By Robert Rodi
Sunday afternoon I had my first concentrated dose of Twin Peaks. I’m not generally drawn to this kind of act—you reach a certain age, you find your appetite for brash young guitar bands has been satiated almost to the point of aversion—but I love a local success story, and these Chicago natives have had an amazing year since they slashed their way to stardom at Pitchfork last year. Their album “Wild Onion” became both a critical and commercial success, launching them on an extensive national tour, and now they’d returned home in triumph to play Lollapalooza.
It was easy to see they were stoked. Almost from the moment they took the stage, they were hurling themselves around like sock puppets. I’ve heard enough of “Wild Onion” to know that there are some wryly rueful and even mildly cerebral tunes in their repertoire, but for their Lolla set it was pretty much power-chord overload. Their fans—who were many—seemed to love it, and the guys fed on that energy so that their performance rapidly went from propulsive to convulsive. Seriously, there was so much thrashing and pounding and leaping around, I wouldn’t be surprised to learn the entire Sprint stage had shifted a few inches during their set.
And yet they took some chances, too. It was only twenty minutes in before they debuted a few new tunes. Live audiences can be a bit shirty about this kind of thing—they’re here, after all, to hear songs they already know and love—but the gestalt at Lolla was so blissed-out (the aroma of ganja that wafted everywhere may provide a partial explanation) that the new tunes were as warmly welcomed as the old. The crowd didn’t even seem to mind when the band—which had been scheduled to play for a full hour—abruptly ended its set after only forty minutes. Granted, they were forty exhausting minutes—these guys must be part mustang or something—but still, it wasn’t quite righteous. I did hear some speculation that dust had become a problem; it was a very hot, dry day, and clouds of dirt were visibly billowing across the park.
Dust wouldn’t remain an issue for long. Dark clouds had been gathering—and I’m not being poetic here; I mean literal dark clouds—and it wasn’t long after Twin Peaks’ set that Mother Nature came barreling in to chase these damn kids off her lawn. The festival organizers, having seen this coming, managed to evacuate the park in time, and steered the revelers to underground shelter sites. I chose instead to go home and have a nap. (Journalism, she is a harsh mistress.)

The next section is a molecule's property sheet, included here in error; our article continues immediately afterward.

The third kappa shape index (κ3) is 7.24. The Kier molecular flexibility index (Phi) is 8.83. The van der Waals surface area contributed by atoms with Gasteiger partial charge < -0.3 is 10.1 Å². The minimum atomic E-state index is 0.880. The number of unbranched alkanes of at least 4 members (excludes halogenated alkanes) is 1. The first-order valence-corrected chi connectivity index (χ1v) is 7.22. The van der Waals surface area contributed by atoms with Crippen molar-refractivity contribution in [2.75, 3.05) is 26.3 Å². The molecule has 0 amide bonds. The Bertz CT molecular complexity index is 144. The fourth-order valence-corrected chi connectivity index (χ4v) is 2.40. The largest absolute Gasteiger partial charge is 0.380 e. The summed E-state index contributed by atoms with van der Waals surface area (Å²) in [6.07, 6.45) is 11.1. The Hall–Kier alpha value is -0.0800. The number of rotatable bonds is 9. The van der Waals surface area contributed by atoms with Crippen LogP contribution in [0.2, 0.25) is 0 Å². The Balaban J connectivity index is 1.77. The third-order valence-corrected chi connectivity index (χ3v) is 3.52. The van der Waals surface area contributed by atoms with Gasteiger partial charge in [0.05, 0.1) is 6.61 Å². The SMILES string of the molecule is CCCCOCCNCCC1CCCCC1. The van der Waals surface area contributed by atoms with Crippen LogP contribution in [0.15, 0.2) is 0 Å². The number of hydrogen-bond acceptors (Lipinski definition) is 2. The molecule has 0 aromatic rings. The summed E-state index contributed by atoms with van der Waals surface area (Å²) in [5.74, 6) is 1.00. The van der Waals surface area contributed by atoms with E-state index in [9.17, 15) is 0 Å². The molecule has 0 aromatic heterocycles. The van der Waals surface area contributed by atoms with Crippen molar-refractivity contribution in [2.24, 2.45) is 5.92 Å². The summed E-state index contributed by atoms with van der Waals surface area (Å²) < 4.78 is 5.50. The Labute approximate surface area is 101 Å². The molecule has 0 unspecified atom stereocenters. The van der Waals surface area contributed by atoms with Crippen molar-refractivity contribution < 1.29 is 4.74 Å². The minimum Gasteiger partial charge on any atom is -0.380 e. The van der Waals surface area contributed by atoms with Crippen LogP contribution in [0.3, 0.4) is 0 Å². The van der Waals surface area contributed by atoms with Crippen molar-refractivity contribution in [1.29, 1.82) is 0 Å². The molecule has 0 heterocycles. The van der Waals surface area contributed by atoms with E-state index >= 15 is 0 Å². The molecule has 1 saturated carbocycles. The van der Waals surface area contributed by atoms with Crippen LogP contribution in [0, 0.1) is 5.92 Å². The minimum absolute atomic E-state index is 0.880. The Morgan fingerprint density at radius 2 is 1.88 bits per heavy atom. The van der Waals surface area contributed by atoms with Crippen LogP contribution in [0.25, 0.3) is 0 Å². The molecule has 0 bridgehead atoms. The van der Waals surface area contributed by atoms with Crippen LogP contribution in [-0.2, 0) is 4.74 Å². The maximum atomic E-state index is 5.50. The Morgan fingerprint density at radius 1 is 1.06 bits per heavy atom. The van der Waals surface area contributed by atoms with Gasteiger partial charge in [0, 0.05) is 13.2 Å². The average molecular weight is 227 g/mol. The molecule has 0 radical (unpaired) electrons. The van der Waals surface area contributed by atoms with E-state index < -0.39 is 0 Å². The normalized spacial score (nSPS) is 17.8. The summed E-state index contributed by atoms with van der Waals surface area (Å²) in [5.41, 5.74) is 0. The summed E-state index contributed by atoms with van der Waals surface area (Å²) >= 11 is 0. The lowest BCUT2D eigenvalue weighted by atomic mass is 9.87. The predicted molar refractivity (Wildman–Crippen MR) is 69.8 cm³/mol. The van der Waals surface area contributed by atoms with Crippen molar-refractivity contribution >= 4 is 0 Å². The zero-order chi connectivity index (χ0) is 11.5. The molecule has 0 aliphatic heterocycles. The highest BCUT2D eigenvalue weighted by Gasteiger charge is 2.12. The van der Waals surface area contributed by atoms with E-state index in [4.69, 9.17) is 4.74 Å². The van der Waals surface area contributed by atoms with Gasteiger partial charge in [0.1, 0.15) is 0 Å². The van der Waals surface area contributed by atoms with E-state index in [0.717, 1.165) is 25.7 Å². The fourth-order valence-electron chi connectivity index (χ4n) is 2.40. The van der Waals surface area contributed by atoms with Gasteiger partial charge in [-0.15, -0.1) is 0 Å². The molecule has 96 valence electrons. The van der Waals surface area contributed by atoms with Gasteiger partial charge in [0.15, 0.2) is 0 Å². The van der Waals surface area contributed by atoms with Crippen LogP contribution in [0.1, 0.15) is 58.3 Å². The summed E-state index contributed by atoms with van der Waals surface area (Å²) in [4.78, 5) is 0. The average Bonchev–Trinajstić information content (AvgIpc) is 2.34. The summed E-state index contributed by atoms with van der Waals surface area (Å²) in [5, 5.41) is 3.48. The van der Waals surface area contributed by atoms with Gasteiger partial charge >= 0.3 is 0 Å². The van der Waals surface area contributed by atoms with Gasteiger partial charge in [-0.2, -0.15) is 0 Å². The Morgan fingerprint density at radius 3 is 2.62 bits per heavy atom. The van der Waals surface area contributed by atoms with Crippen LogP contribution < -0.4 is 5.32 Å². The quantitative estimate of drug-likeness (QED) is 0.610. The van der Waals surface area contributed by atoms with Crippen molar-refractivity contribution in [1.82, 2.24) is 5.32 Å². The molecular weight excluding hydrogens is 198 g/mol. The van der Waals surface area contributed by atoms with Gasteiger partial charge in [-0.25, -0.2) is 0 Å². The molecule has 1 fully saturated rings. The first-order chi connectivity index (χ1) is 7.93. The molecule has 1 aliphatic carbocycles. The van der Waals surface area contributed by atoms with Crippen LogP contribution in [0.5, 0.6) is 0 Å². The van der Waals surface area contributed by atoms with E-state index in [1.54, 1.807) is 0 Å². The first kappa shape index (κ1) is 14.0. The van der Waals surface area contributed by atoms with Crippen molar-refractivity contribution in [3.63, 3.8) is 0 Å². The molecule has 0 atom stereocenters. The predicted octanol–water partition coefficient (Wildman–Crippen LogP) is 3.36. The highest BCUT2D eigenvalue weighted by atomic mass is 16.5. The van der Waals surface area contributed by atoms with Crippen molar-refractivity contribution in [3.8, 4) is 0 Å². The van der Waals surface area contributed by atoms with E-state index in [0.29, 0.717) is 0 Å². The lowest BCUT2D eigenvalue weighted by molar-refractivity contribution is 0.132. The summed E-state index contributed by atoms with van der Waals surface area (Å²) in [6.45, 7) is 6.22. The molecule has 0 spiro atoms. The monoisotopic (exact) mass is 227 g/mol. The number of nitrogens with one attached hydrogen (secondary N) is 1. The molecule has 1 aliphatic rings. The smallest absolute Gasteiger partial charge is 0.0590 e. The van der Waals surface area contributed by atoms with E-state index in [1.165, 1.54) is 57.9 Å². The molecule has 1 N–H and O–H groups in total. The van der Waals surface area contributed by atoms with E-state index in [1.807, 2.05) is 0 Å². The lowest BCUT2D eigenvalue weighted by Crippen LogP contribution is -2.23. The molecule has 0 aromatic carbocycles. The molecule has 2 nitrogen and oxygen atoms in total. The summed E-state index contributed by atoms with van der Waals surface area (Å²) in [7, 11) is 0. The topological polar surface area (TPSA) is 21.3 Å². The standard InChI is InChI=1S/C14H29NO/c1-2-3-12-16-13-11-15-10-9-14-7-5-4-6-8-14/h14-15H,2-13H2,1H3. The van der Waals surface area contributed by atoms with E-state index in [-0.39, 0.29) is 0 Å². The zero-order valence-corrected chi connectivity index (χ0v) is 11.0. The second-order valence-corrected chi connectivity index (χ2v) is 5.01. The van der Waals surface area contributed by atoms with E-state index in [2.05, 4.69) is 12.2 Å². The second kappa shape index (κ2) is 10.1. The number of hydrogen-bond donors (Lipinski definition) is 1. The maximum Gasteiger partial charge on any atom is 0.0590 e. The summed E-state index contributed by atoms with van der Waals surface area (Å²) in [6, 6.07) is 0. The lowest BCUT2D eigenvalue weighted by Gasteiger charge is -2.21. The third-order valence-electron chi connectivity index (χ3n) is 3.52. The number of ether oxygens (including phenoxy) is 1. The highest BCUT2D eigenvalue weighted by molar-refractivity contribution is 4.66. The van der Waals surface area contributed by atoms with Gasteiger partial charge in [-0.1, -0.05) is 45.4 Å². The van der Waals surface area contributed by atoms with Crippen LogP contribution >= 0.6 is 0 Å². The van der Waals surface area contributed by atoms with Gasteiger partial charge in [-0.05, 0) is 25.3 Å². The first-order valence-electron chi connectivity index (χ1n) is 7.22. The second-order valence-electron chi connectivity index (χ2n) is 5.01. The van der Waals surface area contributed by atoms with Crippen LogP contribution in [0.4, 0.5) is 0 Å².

The park reopened at 3:30pm and music resumed a half-hour later, with a slightly rejiggered schedule. I was back in time to see the rescheduled set by Wild Belle, another sweet Chicago success story. Siblings Natalie (vocalist) and Elliot (instrumentalist) Bergman, who grew up in Barrington, played the east-facing Pepsi stage, which by then was bathed in cooling shadow, making the band’s reggae and Latin-inflected tunes the ideal way to chill out after a long, hot, windy day.
That said, there was nothing laid-back about the performance itself. Boasting a tight ensemble and two backup singers, the duo drove hard through some of their standards (“Happy Home” being my personal favorite), before offering up some new material from their upcoming album. Again, the crowd was more than receptive (maybe younger audiences are more intellectually curious than my crabby, entitled generation), and the openness paid off: the new tunes are pretty great. I particularly liked “Throw Down Your Guns,” which I had expected would be a political anthem but instead turned out to be a joyous dance tune with an instrumental hook that’s pure J-pop. “Throw down your guns / In the name of love / I put my hands up,” Natalie wailed, and it didn’t take too much imagination to foresee future festival crowds wailing along.
Beguiling as the tune might be, Mother Nature wasn’t having any of it—and so far from throwing down her guns, she came blazing back shortly after Wild Belle’s final bow, causing the fest to fold early and truncating sets by headliners like Bassnectar and Florence + The Machine. But it occurs to me that in both her Sunday tantrums, Nature held off until Chicago’s hometown heroes had taken care of business. Mad respect to her for that. (Less so for the hailstones that made confetti of my window screens. But that’s another story entirely.)
Robert Rodi is an author, spoken-word performer and musician who has served as Newcity’s Music Editor since 2014. He’s written more than a dozen books, including the travel memoir “Seven Seasons In Siena,” and his literary and music criticism has appeared in the Los Angeles Times, the Chicago Tribune, Salon, The Huffington Post and many other national and regional publications.